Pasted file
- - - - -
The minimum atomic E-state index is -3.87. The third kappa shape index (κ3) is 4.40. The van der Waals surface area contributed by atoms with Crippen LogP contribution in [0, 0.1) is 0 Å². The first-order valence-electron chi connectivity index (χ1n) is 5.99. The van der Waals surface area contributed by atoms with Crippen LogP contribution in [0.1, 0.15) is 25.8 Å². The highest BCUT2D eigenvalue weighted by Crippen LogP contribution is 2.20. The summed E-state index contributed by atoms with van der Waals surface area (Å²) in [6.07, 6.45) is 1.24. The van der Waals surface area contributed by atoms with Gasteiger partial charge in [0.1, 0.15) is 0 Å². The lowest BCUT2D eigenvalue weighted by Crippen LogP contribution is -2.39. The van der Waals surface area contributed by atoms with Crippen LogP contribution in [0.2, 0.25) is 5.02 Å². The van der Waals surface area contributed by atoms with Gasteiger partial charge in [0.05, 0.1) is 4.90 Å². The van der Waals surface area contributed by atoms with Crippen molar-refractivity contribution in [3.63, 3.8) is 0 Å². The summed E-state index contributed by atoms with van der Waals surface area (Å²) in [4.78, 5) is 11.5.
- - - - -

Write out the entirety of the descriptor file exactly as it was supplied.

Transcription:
The minimum atomic E-state index is -3.87. The third kappa shape index (κ3) is 4.40. The van der Waals surface area contributed by atoms with Crippen LogP contribution in [0, 0.1) is 0 Å². The first-order valence-electron chi connectivity index (χ1n) is 5.99. The van der Waals surface area contributed by atoms with Crippen LogP contribution in [0.1, 0.15) is 25.8 Å². The highest BCUT2D eigenvalue weighted by Crippen LogP contribution is 2.20. The summed E-state index contributed by atoms with van der Waals surface area (Å²) in [6.07, 6.45) is 1.24. The van der Waals surface area contributed by atoms with Gasteiger partial charge in [0.1, 0.15) is 0 Å². The lowest BCUT2D eigenvalue weighted by Crippen LogP contribution is -2.39. The van der Waals surface area contributed by atoms with Crippen LogP contribution in [0.2, 0.25) is 5.02 Å². The van der Waals surface area contributed by atoms with Gasteiger partial charge in [0.05, 0.1) is 4.90 Å². The van der Waals surface area contributed by atoms with Crippen molar-refractivity contribution in [3.63, 3.8) is 0 Å². The summed E-state index contributed by atoms with van der Waals surface area (Å²) in [4.78, 5) is 11.5.